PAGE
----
A soundbar or TV base speaker should have the ability for you to adjust the volume or mute the sound  during the ads using the TV’s remote control so you don’t have to mess around with another remote control for this purpose. It is important if you connect all your video peripherals to your TV rather than via a soundbar, use a Smart TV or simply use the TV’s integrated tuner to watch broadcast TV,

This could be achieved through the use of HDMI-CEC functionality or the soundbar learning your TV’s remote-control commands for the volume and mute commands while preserving the digital audio link. It could also avoid the need for you to purchase a universal remote control to focus on “one-remote” operation.

HDMI-equipped soundbars to work smoothly with HDMI ARC TVs and cable boxes connected to the soundbar

A problem that can surface with HDMI-ARC setups is to handle a mix of HDMI-CEC sources and baseline HDMI sources like cable boxes or PVRs. In some situations, the HDMI-ARC connection may not work, thus not allowing you to hear the TV’s integrated sources if you connect a soundbar between your cable box and the TV or you may hear the cable box’s sound through the soundbar when you have the TV off.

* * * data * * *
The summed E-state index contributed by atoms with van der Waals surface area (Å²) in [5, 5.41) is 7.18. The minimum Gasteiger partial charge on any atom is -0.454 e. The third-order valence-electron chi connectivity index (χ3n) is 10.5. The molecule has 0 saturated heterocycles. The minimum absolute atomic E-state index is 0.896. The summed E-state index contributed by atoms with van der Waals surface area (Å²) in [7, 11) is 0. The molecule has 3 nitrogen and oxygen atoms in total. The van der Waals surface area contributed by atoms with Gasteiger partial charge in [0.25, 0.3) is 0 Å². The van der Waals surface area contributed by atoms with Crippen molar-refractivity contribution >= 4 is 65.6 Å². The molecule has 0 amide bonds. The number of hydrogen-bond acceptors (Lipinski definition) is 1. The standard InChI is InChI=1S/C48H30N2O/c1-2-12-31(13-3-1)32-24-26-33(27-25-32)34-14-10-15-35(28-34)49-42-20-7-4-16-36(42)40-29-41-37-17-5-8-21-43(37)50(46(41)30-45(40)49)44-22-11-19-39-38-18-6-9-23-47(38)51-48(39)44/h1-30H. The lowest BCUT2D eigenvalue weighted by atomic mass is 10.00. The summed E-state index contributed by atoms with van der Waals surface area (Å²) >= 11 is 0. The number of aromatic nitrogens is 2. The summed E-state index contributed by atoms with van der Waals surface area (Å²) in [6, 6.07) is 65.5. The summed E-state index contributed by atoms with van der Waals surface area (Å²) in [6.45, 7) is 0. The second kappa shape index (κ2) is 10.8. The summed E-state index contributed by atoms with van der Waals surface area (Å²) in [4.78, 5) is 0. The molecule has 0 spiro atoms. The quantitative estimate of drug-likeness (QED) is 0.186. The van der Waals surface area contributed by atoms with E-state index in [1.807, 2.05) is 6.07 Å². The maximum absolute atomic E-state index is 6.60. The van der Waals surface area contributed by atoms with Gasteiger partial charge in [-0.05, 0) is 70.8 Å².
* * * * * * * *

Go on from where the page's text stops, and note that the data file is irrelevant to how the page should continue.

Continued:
The HDMI functionality could allow the source functions associated with the TV to be enumerated as part of the TV’s source list and use the HDMI-ARC path only for sound that emanates from sources integrated in or directly connected to the TV set.

Distinct indication between “midnight theatre” and “regular” mode

Since most soundbars and TV base speakers implement a “midnight theatre” mode with increased audio compression so you can easily operate them at low levels yet hear the programme content, there could be a distinct visual way to determine whether they are in this mode or not. This is to avoid you turning up the device while watching TV but lose the dynamics that you want/

Implementation of sound-management algorithms

Increasing a lot of home-theatre receivers are implementing sound-management algorithms like Audyssey or Dolby Volume which optimise the system’s volume or bass level as you watch different programmes or sources. They can, for example, level the volume between the programme material and promotional or advertising material or tame savage-sounding bass to avoid it “creeping” next door in to your neighbour’s apartment or someone’s bedroom while preserving that authenticity in the TV sound.


Personally, I would consider the use of a soundbar or TV base speaker as an option for improving the sound quality that most flat-screen TVs put up. The main circumstances that would have me prefer these devices would be people who value a separate hi-fi for stereo music reproduction or want to position the TV in a more flexible manner like the traditional “TV-in-the-corner” location.